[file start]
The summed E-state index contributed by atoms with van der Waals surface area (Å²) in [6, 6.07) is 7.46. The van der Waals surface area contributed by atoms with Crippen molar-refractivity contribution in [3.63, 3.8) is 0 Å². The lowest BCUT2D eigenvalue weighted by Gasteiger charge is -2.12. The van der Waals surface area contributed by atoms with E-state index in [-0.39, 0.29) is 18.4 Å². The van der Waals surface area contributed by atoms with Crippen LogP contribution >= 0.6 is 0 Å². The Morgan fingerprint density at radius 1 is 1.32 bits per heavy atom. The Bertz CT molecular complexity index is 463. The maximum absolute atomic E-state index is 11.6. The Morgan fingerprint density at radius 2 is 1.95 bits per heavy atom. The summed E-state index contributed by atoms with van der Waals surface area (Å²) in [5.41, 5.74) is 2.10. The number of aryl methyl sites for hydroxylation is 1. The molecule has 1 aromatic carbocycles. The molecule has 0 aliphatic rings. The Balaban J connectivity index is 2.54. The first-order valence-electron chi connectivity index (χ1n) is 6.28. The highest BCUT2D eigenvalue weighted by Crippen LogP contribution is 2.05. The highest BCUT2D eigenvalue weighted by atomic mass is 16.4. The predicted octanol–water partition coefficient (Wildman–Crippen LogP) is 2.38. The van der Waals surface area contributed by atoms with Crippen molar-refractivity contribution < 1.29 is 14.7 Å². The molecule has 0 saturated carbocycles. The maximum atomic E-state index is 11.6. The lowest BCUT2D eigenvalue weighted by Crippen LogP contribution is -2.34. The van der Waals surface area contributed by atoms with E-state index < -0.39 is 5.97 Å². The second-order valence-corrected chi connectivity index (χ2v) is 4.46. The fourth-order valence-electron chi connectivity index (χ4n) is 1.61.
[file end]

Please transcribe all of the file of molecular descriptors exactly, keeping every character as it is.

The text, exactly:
The summed E-state index contributed by atoms with van der Waals surface area (Å²) in [6, 6.07) is 7.46. The van der Waals surface area contributed by atoms with Crippen molar-refractivity contribution in [3.63, 3.8) is 0 Å². The lowest BCUT2D eigenvalue weighted by Gasteiger charge is -2.12. The van der Waals surface area contributed by atoms with E-state index in [-0.39, 0.29) is 18.4 Å². The van der Waals surface area contributed by atoms with Crippen LogP contribution >= 0.6 is 0 Å². The Morgan fingerprint density at radius 1 is 1.32 bits per heavy atom. The Bertz CT molecular complexity index is 463. The maximum absolute atomic E-state index is 11.6. The Morgan fingerprint density at radius 2 is 1.95 bits per heavy atom. The summed E-state index contributed by atoms with van der Waals surface area (Å²) in [5.41, 5.74) is 2.10. The number of aryl methyl sites for hydroxylation is 1. The molecule has 1 aromatic carbocycles. The molecule has 0 aliphatic rings. The Balaban J connectivity index is 2.54. The first-order valence-electron chi connectivity index (χ1n) is 6.28. The highest BCUT2D eigenvalue weighted by Crippen LogP contribution is 2.05. The highest BCUT2D eigenvalue weighted by atomic mass is 16.4. The predicted octanol–water partition coefficient (Wildman–Crippen LogP) is 2.38. The van der Waals surface area contributed by atoms with Crippen molar-refractivity contribution < 1.29 is 14.7 Å². The molecule has 0 saturated carbocycles. The maximum atomic E-state index is 11.6. The lowest BCUT2D eigenvalue weighted by Crippen LogP contribution is -2.34. The van der Waals surface area contributed by atoms with E-state index < -0.39 is 5.97 Å². The second-order valence-corrected chi connectivity index (χ2v) is 4.46. The fourth-order valence-electron chi connectivity index (χ4n) is 1.61.